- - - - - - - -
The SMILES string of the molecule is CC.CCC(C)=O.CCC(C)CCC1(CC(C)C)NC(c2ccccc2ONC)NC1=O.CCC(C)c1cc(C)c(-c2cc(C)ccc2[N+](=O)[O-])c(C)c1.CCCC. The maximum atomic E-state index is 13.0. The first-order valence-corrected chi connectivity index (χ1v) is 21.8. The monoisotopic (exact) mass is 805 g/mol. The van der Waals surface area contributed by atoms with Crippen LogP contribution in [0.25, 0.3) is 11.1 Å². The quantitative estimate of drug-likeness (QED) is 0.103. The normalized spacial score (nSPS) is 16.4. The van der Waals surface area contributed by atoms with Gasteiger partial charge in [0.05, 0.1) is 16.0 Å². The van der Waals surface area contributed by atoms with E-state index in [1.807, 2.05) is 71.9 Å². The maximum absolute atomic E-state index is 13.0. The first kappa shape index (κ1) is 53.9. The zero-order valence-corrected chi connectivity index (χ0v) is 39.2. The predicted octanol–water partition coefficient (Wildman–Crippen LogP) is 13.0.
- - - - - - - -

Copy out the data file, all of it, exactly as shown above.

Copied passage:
The SMILES string of the molecule is CC.CCC(C)=O.CCC(C)CCC1(CC(C)C)NC(c2ccccc2ONC)NC1=O.CCC(C)c1cc(C)c(-c2cc(C)ccc2[N+](=O)[O-])c(C)c1.CCCC. The maximum atomic E-state index is 13.0. The first-order valence-corrected chi connectivity index (χ1v) is 21.8. The monoisotopic (exact) mass is 805 g/mol. The van der Waals surface area contributed by atoms with Crippen LogP contribution in [0.25, 0.3) is 11.1 Å². The quantitative estimate of drug-likeness (QED) is 0.103. The normalized spacial score (nSPS) is 16.4. The van der Waals surface area contributed by atoms with Gasteiger partial charge in [0.05, 0.1) is 16.0 Å². The van der Waals surface area contributed by atoms with E-state index in [1.807, 2.05) is 71.9 Å². The maximum absolute atomic E-state index is 13.0. The first kappa shape index (κ1) is 53.9. The zero-order valence-corrected chi connectivity index (χ0v) is 39.2. The predicted octanol–water partition coefficient (Wildman–Crippen LogP) is 13.0.